Cellist Yo-Yo Ma’s Gorgeous Tone at MSO Concert
Known for his gregarious and generous spirit, it was not a surprise when Ma declined to play a solo encore, but instead performed a cello duo with MSO principal Joseph Johnson. It was a lesson for the many music students there to hear Ma rein in his tone and match the sound of his playing partner as the two cellos gracefully phrased together.
This was our first experience of Edo de Waart as a concerto conductor. To his credit he kept the orchestra down to a very quiet level as accompaniment. Mahler’s Symphony No. 5 was a little less sharp than the performance heard the previous Saturday, but more full-blooded. The tempos felt slightly faster as well.
The Friday MSO subscription concert featured De Waart conducting two MSO principals in the Brahms “Double Concerto.” Violinist Frank Almond and cellist Johnson play with tone that is complementary in combination. Both took a lyrical approach to phrasing, giving the concerto satisfying and lovely shape. Qigang Chen (b. 1955), a Chinese-born composer living in Paris, writes what might be called contemporary Asian impressionism. In The Five Elements shimmering orchestral colors emerged, mostly in pastel hues, occasionally peppered with vividness.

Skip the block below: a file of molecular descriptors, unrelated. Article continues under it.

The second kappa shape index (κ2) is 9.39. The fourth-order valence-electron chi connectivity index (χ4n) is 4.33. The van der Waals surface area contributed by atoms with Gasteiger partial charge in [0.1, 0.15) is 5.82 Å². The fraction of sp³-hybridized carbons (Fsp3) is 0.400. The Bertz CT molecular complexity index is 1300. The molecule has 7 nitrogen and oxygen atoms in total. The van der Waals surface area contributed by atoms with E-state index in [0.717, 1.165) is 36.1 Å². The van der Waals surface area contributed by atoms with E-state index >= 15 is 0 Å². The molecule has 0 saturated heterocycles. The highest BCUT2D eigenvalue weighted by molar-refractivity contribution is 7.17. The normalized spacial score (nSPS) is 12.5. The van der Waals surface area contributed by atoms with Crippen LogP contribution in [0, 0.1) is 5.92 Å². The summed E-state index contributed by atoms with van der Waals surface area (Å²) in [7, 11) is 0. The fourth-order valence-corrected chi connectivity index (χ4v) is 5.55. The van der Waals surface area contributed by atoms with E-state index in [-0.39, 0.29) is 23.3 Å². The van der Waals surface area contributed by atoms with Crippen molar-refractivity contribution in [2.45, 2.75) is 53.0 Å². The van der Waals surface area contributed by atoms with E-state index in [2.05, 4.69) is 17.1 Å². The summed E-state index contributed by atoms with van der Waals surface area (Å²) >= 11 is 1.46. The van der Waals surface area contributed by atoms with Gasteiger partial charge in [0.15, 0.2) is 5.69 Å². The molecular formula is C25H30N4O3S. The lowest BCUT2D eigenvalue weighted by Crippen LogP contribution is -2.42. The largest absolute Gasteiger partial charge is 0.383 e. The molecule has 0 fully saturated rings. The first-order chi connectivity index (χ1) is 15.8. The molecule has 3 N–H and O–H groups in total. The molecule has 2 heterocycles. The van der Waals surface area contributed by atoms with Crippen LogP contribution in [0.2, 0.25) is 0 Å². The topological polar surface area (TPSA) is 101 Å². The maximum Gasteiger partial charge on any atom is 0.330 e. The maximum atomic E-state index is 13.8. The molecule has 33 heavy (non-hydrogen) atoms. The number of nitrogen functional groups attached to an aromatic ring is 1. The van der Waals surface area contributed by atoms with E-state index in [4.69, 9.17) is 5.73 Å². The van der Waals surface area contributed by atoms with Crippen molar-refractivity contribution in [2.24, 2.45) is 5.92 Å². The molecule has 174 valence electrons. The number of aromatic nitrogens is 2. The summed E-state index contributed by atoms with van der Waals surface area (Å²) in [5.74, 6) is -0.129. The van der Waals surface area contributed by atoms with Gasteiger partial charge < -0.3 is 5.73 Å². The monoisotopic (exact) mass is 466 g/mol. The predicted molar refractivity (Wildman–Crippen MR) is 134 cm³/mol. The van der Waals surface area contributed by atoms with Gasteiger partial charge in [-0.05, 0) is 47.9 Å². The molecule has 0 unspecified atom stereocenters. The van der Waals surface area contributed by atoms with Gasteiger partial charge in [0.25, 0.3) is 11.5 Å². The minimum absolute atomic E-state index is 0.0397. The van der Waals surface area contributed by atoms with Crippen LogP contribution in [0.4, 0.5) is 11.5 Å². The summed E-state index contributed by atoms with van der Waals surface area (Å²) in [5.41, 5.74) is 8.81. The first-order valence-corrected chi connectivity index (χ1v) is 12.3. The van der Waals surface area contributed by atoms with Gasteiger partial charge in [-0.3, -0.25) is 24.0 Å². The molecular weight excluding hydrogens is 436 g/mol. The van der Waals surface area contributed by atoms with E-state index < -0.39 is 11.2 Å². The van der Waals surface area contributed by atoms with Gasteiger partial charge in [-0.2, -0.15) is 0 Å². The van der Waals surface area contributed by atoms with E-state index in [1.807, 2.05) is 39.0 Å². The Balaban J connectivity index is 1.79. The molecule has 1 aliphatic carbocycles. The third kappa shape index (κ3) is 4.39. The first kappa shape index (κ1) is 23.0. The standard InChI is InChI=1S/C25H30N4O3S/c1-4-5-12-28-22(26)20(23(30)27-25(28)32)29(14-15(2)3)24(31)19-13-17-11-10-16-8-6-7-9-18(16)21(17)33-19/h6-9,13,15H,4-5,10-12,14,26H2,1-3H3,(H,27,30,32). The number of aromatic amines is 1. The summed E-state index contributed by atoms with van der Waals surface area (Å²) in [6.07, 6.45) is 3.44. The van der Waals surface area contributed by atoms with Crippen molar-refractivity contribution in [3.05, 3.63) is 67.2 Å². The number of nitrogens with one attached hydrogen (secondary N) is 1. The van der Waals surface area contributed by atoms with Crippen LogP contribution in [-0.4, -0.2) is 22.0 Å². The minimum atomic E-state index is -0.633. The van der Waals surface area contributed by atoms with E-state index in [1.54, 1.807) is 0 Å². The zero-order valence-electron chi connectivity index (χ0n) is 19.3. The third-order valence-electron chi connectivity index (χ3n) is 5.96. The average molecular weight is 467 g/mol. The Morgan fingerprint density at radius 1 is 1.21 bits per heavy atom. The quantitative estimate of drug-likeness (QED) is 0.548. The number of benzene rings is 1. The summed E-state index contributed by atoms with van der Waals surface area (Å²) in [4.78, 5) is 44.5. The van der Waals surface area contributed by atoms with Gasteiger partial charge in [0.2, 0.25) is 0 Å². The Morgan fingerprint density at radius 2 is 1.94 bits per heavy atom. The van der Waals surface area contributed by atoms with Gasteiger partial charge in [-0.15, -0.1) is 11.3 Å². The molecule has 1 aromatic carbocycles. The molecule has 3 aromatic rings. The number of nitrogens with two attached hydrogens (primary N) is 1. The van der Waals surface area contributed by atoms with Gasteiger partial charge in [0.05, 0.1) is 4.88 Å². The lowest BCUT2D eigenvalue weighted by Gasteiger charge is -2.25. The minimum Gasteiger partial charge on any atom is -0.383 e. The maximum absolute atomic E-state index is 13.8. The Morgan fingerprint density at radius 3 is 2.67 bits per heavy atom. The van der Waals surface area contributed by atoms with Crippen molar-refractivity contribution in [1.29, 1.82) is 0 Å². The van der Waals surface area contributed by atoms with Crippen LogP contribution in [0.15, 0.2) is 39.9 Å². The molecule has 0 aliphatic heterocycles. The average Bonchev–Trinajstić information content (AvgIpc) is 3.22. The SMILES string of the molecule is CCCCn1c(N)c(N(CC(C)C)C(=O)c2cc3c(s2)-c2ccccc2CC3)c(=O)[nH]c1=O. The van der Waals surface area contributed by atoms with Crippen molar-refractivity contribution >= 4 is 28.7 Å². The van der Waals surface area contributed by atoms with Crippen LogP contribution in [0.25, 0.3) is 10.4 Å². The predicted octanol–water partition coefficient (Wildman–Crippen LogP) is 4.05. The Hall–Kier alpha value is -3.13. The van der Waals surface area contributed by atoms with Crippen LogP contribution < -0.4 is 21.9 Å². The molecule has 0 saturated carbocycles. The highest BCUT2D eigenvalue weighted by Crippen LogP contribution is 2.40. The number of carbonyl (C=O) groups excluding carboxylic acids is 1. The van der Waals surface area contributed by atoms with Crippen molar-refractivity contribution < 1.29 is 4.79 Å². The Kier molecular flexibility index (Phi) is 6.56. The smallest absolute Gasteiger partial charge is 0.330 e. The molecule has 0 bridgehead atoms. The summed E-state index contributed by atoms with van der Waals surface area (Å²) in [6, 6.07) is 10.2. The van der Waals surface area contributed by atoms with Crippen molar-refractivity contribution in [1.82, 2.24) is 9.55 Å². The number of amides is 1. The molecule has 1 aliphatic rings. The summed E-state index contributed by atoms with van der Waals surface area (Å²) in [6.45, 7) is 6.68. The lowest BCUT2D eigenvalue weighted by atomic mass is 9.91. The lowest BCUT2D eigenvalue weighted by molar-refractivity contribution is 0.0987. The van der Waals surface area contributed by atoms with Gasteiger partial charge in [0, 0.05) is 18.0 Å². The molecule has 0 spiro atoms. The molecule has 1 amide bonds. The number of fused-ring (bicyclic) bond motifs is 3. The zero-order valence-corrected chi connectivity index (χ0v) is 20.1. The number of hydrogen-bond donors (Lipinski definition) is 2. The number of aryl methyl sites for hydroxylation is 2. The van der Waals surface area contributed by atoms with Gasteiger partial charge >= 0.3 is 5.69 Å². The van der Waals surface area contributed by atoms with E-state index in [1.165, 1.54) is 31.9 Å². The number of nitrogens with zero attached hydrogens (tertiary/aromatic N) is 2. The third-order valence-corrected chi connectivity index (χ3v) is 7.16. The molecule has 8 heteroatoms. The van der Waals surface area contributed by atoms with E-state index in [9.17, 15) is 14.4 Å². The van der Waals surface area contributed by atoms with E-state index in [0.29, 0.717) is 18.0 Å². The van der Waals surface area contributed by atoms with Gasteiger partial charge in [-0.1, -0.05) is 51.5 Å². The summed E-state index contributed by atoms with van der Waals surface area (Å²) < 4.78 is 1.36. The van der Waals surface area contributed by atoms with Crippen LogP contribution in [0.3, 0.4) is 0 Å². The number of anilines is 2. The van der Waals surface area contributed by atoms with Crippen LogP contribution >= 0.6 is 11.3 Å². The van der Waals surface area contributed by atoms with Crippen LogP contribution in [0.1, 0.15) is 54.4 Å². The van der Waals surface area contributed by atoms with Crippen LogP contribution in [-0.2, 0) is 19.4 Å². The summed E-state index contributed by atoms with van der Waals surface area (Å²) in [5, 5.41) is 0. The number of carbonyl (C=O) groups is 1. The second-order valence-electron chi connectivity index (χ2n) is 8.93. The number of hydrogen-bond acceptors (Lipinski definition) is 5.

Because of the Ma gala midweek there was likely less rehearsal available for Beethoven Symphony No. 7. Though De Waart let the orchestra play with more freedom than in the rest of the music heard in this recently begun season, his priorities of balance and rhythmic tightness were still evident. I like how he doesn’t dawdle between movements. It’s too soon in his tenure to discern how much of the blend and balance is due to his musical leadership, and how much is because of the new orchestra set up further back on the stage, more directly under the acoustic shell. Whatever the reason, the ensemble improvements are noticeable.